Transcript
Station: Channel 7
Program: Seven News First at 4pm
Date: 31/1/2024
Time: 4:32 PM
Compere: Mike Amor

Interviewee: Ben Harris, Director of Policy and Research, Private Healthcare Australia

 

MIKE AMOR: Out of pocket fees for common medical procedures have soared by as much as 300 per cent over the past five years. The rising costs have sparked calls for more oversight of billing practises to protect patients from surprise fees. We’re joined live now by the Director of Policy and Research at Private Healthcare Australia, Ben Harris. Ben, good to see you. Thank you for joining us. What kind of surgeries are we talking about here?
BEN HARRIS: We looked at the most common surgeries in Australia, Mike. We looked at cataracts, we looked at hip replacements, knee replacements, angiograms, and a range of other procedures.
MIKE AMOR: 300 per cent, that is staggering. Why have the costs increased by that much?
BEN HARRIS: There are a number of reasons costs have increased, and the costs of medical practise have increased, the cost of hospitals have increased, and the- and we’re seeing a number of factors into that. And it’s cost of living as everyone else. But we know that out-of-pocket costs hurt consumers and we really need to do something about it.
MIKE AMOR: One of the problems, Ben, is that if it becomes too expensive to have some of these surgeries, a lot of people will put them off.
BEN HARRIS: Absolutely. A hip replacement is covered. It costs about $24,000 in Australia. Private health insurance covers hospital, the doctor, the actual hip device. But we’ve seen out-of-pocket costs for hip replacements go up from about $400 to more than $600 in just five years. Now, if you’re paying for insurance and paying an out of pocket cost on top of that, then that’s a major problem.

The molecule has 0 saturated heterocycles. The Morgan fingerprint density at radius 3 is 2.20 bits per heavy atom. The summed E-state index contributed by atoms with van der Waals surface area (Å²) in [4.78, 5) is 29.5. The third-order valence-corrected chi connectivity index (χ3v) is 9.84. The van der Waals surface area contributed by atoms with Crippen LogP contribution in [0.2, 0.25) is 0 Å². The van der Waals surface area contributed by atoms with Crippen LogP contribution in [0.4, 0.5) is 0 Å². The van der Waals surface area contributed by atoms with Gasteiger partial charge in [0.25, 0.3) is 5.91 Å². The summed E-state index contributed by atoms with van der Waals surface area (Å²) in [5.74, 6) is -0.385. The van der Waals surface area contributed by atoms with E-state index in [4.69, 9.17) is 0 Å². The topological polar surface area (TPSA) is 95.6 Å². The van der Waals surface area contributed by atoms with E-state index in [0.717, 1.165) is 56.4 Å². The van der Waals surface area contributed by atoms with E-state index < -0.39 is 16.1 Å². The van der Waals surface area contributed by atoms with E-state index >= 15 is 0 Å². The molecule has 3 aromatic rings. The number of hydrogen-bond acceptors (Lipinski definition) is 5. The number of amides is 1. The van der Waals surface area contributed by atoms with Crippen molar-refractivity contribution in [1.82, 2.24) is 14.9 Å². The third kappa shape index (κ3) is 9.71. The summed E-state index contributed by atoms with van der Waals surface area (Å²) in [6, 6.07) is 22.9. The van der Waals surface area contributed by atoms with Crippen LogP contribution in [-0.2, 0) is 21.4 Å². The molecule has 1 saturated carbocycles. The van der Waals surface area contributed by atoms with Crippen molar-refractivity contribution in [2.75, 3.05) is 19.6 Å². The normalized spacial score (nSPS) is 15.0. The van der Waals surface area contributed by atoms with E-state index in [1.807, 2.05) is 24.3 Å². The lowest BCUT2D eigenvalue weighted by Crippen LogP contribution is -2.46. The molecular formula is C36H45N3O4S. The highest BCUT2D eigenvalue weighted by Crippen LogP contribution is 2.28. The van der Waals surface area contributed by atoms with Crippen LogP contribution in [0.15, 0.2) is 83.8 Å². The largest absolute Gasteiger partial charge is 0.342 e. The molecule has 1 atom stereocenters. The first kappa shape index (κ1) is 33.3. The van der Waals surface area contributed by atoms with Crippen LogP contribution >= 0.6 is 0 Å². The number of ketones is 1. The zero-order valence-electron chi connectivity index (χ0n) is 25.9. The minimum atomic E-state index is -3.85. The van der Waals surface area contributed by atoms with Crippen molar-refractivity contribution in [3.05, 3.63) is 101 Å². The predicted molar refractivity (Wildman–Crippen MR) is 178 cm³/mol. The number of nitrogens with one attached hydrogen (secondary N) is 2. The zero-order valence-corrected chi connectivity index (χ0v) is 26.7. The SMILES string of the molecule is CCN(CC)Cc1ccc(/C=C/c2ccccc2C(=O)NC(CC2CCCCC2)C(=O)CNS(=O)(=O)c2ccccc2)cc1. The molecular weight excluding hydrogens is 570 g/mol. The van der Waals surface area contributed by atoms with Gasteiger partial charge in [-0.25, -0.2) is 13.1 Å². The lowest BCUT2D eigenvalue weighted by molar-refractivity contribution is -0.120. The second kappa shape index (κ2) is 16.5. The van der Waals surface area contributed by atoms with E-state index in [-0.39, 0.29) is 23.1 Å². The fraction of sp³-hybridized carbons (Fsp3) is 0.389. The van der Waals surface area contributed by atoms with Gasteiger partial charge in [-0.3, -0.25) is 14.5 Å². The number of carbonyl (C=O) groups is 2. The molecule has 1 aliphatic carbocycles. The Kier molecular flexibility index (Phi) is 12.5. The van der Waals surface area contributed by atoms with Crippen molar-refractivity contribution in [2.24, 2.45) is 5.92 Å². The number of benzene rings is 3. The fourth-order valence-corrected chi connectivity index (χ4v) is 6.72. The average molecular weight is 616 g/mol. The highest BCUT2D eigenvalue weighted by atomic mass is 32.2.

MIKE AMOR: Yeah, I don’t want to generalise, but a lot of those people are having hip replacements, they’re potentially retired or retirees, so they can’t afford it, right?
BEN HARRIS: Absolutely. 42 per cent of people with private health insurance have an annual income under $50,000. These are people who really can’t afford premium increases or out of pocket costs.
MIKE AMOR: So if you’ve got private health insurance, what do these fees actually cover then?
BEN HARRIS: So for- as I said, for a hip replacement it will cover around $23,000 of the procedure. The out of pocket costs have gone from $400 to $600. So private health insurance covers hospital, it covers the doctor’s fees, and it covers any devices that are needed. But that’s invisible to the consumer. The consumer sees the out of pocket cost. So we’re really worried about out of pocket costs increasing to this degree and this quickly.
MIKE AMOR: You kind of touched on it there. The insurance fees, the premiums are going up as well. So surely that’s covering some of these changes. So what needs to be changed so that the patients with private health insurance should aren’t stung with these unanticipated costs?
BEN HARRIS: There are a number of things around transparency. Doctors actually telling patients what they’re going to be up for is absolutely vital. The government has a website, Medical Cost Finder, where you can actually look up the common procedures to see what sort of out of pocket costs you’d expect. The government also wants doctors to sign up to the Medical Cost Finder website, so you can actually find doctors that don’t charge out of pocket costs. Unfortunately, doctors haven’t signed up yet. But we also need what we call surprise billing legislation, which is used in America and a range of other countries, which basically says if you are not told about a cost beforehand, you don’t have to pay it. So those surprise bills at the end of the process, they’re a real bugbear in the system and they really need to stop that.
MIKE AMOR: Yeah, that they do. Ben Harris, thank you very much for your time.
BEN HARRIS: Thanks, Mike.
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